The human eye is able to see millions of colors, but thanks to a feature that humans don't have, hummingbirds are able to see millions more colors, a newly published study says.
The research notes that hummingbirds have a fourth retinal cone capable of detecting ultraviolet light, something humans are not able to do. This allows them to see four dimensions of color, compared to three for humans.
“Humans are color-blind compared to birds and many other animals,” said the study's lead author and Princeton University assistant professor Mary Caswell Stoddard in a statement. “Not only does having a fourth color cone type extend the range of bird-visible colors into the UV, but it also potentially allows birds to perceive combination colors like ultraviolet plus green and ultraviolet plus red — but this has been hard to test.”
The study has been published in Proceedings of the National Academy of Sciences.
Humans are able to see a small portion of the visible light spectrum and some other colors that are not part of the spectrum, such as purple – which is made up of red and yellow – or green, which is comprised of blue and yellow. The hummingbirds, however, use their fourth cone to see ultraviolet and red completely separately.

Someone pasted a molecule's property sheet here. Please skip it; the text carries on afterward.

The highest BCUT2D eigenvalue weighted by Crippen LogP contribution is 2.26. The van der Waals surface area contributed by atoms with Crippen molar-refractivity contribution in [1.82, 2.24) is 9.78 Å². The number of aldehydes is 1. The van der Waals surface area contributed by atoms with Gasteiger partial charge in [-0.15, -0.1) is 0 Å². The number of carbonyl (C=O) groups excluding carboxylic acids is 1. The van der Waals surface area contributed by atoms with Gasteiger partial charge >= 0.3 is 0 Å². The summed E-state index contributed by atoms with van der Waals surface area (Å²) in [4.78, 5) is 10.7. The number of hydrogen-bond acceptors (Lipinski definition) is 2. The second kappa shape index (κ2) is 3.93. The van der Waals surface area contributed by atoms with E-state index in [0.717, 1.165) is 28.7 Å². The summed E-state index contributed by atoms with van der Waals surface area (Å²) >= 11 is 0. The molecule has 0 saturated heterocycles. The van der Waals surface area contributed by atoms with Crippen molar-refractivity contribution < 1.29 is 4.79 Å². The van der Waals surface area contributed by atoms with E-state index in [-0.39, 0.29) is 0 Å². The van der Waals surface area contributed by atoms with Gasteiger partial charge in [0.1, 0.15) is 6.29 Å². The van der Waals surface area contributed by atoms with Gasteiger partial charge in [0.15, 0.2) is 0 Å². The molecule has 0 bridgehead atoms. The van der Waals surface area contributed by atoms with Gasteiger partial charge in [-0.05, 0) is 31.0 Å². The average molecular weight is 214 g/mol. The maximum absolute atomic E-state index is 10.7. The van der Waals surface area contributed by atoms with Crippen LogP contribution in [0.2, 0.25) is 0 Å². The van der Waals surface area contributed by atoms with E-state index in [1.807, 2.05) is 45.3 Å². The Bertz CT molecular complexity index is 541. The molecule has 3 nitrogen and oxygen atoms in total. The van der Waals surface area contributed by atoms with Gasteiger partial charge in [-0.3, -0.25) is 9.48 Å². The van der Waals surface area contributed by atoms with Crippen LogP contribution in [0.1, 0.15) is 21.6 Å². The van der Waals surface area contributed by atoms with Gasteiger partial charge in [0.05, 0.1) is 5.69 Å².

“Most detailed perceptual experiments on birds are performed in the lab, but we risk missing the bigger picture of how birds really use color vision in their daily lives,” Stoddard added. “Hummingbirds are perfect for studying color vision in the wild. These sugar fiends have evolved to respond to flower colors that advertise a nectar reward, so they can learn color associations rapidly and with little training.”
To come up with their findings, the scientists from Princeton, the University of British Columbia, Harvard, the University of Maryland and the Rocky Mountain Biological Laboratory created bird feeders that had tubes on them that had a wide swath of colors.
With the hummingbirds and their love of sugar, the researchers were able to see the hummingbirds "correctly choosing the ultraviolet plus green light associated with sugar water," study co-author Harold Eyster said.
“It was amazing to watch,” Eyster added. "Our experiments enabled us to get a sneak peek into what the world looks like to a hummingbird.”